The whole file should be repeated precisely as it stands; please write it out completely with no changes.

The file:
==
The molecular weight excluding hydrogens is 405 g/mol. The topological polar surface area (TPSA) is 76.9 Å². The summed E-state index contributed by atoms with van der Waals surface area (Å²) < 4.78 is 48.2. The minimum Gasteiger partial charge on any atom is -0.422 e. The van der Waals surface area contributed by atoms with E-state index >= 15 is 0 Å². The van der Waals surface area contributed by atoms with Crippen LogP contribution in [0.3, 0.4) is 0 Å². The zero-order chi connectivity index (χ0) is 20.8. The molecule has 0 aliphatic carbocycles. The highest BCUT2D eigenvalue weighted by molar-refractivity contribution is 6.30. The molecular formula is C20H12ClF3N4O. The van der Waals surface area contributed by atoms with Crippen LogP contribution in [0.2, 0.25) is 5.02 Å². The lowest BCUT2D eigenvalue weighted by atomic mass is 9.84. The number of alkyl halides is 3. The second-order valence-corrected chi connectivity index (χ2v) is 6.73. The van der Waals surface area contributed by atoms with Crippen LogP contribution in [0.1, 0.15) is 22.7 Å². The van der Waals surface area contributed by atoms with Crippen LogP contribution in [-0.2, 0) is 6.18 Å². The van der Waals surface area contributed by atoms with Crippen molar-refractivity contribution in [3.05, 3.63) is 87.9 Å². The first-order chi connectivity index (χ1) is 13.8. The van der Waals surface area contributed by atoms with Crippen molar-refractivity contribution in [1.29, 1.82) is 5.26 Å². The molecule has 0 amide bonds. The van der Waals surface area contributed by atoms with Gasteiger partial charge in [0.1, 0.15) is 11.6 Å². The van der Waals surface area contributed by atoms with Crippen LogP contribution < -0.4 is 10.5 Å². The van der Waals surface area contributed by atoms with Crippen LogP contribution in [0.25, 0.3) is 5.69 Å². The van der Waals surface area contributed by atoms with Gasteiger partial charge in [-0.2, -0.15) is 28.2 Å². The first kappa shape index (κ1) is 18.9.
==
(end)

The molecular weight excluding hydrogens is 405 g/mol. The topological polar surface area (TPSA) is 76.9 Å². The summed E-state index contributed by atoms with van der Waals surface area (Å²) < 4.78 is 48.2. The minimum Gasteiger partial charge on any atom is -0.422 e. The van der Waals surface area contributed by atoms with E-state index >= 15 is 0 Å². The van der Waals surface area contributed by atoms with Crippen LogP contribution in [0.3, 0.4) is 0 Å². The zero-order chi connectivity index (χ0) is 20.8. The molecule has 0 aliphatic carbocycles. The highest BCUT2D eigenvalue weighted by molar-refractivity contribution is 6.30. The molecular formula is C20H12ClF3N4O. The van der Waals surface area contributed by atoms with Crippen LogP contribution in [0.2, 0.25) is 5.02 Å². The lowest BCUT2D eigenvalue weighted by atomic mass is 9.84. The number of alkyl halides is 3. The second-order valence-corrected chi connectivity index (χ2v) is 6.73. The van der Waals surface area contributed by atoms with Crippen LogP contribution in [0.1, 0.15) is 22.7 Å². The van der Waals surface area contributed by atoms with Crippen LogP contribution in [-0.2, 0) is 6.18 Å². The van der Waals surface area contributed by atoms with Crippen molar-refractivity contribution in [3.05, 3.63) is 87.9 Å². The first-order chi connectivity index (χ1) is 13.8. The van der Waals surface area contributed by atoms with Crippen molar-refractivity contribution in [1.29, 1.82) is 5.26 Å². The molecule has 0 amide bonds. The van der Waals surface area contributed by atoms with Gasteiger partial charge in [0.1, 0.15) is 11.6 Å². The van der Waals surface area contributed by atoms with Crippen LogP contribution < -0.4 is 10.5 Å². The van der Waals surface area contributed by atoms with Crippen LogP contribution in [0.25, 0.3) is 5.69 Å². The van der Waals surface area contributed by atoms with Gasteiger partial charge in [-0.2, -0.15) is 28.2 Å². The first kappa shape index (κ1) is 18.9.